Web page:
Brain / Universe / Birth

The active forces of the starry world push us into physical incarnation. Clairvoyant perception allows us to see in a person’s organization that he or she is indeed the result of the working together of such cosmic forces. I want to illustrate this in a hypothetical form that nevertheless corresponds fully to clairvoyant perceptions.

If we examined the structure of a person’s brain clairvoyantly and could see that certain functions are located in certain places and give rise to certain processes, we would find that each person’s brain is different. No two people have the same brain. If we could take a picture of the entire brain with all of its details visible, we would get a different picture for each person. If we photographed a person’s brain at the moment of birth and took a picture of the sky directly above his or her birthplace, the two pictures would be alike. The stars in the photograph of the sky would be arranged in the same way as certain parts of the brain in the other picture. Thus, our brain is really a picture of the heavens, and we each have a different picture depending on where and when we were born. This indicates that we are born out of the entire universe.

Source: Rudolf Steiner – GA 15 – The Spiritual Guidance of the Individual and Humanity: Lecture Three – Copenhagen, June 8, 1911

Previously posted on May 6, 2019 


Death is the proof that in reality there is no death

The moment of death is of extraordinary significance. Death is something which most distinctly has two totally different aspects. Regarded here from the physical world it certainly has many sad aspects, many painful sides. But we really only see death here from the one side; after our death we see it from the other. It is then the most satisfying and most perfect occurrence that we can possibly experience, for there it is a living fact. Whereas here death is a proof of how frail and transitory the physical life of man is — when seen from the spiritual world it is actually a proof that the spirit continually wins the victory over everything non-spiritual, that the spirit is ever the life, the eternal, ever-unconquerable life.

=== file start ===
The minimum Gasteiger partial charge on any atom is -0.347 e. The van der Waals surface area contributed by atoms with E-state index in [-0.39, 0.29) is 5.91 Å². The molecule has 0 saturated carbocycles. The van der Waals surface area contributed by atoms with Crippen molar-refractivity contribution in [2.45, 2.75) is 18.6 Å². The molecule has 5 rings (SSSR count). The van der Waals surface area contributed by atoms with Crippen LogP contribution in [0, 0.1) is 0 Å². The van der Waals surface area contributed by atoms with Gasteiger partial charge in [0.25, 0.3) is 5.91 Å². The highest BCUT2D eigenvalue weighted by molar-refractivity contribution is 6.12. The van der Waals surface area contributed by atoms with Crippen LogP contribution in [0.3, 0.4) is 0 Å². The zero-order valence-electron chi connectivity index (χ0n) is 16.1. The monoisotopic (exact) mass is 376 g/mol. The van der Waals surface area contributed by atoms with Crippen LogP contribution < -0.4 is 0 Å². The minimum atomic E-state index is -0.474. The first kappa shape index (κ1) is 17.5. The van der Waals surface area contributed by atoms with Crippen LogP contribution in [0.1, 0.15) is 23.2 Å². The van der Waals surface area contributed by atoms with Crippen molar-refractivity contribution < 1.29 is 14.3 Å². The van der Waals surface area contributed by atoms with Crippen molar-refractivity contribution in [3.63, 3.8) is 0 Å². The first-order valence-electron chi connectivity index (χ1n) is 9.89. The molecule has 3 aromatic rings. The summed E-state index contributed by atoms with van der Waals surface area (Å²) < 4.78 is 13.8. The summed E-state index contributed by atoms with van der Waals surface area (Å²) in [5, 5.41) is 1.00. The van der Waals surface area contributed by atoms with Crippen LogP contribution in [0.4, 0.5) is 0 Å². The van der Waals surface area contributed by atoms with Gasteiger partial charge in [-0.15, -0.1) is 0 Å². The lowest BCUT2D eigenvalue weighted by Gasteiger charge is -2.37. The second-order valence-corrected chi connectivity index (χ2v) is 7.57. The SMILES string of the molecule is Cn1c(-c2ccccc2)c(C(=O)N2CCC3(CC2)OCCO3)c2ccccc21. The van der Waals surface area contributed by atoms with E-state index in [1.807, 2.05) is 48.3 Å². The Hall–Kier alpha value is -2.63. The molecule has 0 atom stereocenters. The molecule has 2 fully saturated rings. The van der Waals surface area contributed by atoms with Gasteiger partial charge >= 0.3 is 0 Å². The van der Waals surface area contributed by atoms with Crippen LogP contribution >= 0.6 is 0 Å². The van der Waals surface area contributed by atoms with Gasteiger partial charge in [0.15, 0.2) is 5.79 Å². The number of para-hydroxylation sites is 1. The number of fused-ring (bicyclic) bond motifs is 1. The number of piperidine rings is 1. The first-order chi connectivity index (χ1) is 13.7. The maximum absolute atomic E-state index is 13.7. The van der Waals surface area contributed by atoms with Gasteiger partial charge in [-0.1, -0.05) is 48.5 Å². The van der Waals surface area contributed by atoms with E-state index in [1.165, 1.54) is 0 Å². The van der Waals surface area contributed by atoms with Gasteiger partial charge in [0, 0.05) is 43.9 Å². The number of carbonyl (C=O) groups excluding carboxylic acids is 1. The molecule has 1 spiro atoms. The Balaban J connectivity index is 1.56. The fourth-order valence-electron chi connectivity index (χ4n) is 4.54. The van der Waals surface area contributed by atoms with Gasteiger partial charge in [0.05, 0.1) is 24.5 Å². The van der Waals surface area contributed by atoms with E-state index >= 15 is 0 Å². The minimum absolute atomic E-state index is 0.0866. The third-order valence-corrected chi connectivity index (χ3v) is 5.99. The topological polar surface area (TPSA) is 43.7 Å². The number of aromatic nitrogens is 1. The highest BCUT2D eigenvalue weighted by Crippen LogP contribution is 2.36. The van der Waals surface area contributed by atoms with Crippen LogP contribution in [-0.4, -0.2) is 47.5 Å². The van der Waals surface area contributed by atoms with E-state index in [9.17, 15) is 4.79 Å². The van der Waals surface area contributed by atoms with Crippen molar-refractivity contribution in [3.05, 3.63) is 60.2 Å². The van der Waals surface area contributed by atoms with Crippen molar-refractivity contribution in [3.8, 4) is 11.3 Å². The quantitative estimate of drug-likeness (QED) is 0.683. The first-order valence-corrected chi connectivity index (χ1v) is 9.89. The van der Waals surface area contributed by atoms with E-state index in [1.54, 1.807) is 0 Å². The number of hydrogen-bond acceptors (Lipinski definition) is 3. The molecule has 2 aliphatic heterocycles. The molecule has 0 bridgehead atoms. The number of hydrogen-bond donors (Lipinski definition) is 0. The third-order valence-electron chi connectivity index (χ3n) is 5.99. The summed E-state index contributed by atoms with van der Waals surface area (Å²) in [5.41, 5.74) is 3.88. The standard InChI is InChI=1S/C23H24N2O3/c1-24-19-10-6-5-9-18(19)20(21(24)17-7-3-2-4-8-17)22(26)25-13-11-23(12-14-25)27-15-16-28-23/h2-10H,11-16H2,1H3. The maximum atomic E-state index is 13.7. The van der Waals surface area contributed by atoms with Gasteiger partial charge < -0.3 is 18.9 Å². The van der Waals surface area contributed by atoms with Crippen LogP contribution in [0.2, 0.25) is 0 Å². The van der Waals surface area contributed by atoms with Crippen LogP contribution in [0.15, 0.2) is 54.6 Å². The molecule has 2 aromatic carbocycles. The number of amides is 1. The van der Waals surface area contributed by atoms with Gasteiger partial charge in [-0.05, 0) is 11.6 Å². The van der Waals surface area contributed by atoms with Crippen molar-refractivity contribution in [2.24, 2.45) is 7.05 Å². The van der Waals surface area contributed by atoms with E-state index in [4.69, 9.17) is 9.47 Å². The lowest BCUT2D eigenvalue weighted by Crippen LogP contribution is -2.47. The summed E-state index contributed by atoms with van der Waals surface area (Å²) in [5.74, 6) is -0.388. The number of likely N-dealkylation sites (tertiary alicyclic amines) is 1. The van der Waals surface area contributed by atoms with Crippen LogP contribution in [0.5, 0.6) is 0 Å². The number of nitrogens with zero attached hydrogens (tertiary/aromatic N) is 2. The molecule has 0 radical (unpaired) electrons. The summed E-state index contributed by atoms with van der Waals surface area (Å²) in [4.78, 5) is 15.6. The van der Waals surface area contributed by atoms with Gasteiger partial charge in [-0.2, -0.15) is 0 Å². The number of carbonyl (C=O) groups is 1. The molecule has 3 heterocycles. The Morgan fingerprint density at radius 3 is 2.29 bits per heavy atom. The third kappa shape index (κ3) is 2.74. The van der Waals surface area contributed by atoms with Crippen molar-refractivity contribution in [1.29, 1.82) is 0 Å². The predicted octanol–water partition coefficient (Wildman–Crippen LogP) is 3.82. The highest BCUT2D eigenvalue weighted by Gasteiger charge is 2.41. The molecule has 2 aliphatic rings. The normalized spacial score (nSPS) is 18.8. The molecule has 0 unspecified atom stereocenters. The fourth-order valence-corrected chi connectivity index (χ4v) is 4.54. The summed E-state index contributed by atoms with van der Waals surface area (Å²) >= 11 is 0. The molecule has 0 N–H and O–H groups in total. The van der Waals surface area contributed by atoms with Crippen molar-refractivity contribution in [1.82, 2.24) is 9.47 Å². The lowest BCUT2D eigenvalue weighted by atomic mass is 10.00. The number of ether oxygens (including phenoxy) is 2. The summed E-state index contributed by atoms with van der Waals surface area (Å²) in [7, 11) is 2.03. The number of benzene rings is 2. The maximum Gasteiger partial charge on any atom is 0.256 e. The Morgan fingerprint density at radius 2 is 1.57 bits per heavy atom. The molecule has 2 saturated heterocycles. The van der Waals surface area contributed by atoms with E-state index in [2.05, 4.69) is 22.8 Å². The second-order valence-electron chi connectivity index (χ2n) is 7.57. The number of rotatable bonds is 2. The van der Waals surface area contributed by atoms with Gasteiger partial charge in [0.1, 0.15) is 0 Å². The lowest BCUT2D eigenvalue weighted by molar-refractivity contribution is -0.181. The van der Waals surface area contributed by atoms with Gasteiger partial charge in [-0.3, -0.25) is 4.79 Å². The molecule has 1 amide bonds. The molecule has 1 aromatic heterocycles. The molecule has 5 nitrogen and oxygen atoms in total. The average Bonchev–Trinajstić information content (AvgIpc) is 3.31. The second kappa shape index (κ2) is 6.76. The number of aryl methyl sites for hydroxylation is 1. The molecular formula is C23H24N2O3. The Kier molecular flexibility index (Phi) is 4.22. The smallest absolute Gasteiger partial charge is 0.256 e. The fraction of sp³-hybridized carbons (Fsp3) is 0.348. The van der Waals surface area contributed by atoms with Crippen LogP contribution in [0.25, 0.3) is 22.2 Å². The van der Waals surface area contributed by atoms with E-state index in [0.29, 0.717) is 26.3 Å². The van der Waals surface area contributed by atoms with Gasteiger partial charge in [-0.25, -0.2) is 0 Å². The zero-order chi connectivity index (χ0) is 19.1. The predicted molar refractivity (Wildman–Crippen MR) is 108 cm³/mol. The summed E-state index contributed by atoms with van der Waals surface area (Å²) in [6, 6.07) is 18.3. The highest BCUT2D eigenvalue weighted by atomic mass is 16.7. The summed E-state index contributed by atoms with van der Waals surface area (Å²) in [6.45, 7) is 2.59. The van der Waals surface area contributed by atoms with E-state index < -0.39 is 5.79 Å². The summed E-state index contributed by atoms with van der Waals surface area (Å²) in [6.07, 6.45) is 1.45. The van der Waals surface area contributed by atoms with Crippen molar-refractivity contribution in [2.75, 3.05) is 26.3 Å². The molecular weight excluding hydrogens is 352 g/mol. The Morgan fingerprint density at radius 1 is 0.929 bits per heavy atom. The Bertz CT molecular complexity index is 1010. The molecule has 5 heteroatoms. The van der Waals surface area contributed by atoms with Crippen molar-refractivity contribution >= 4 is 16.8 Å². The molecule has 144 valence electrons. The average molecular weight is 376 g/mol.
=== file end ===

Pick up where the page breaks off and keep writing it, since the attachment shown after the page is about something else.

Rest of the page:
Death is precisely the proof that in reality there is no death, that Death is a Maya, an illusion. Herein lies the great difference between the life from death to rebirth and our life here from birth to death. For as you know, no man can with ordinary physical means of cognition remember his own birth. No one can prove his own birth by personal experience, for he has not seen it himself. One’s birth is something which cannot be seen by the human eye here in physical life. It lies before the time which we can remember. Birth is never included in our recollection. Death, however — and it is thereby distinguished from birth as regards its significance after death — death stands before our spiritual vision as the greatest, most significant, living and perfect event in our life between death and rebirth. For death is precisely the means by which we retain our Ego-consciousness after death. And just as little as it is possible in physical life to remember our birth, is it necessary and self-evident in the life between death and rebirth, that the great moment, when the spirit separates from the body should, during the whole time we pass in the spiritual world, always stand before our psychic-spiritual gaze.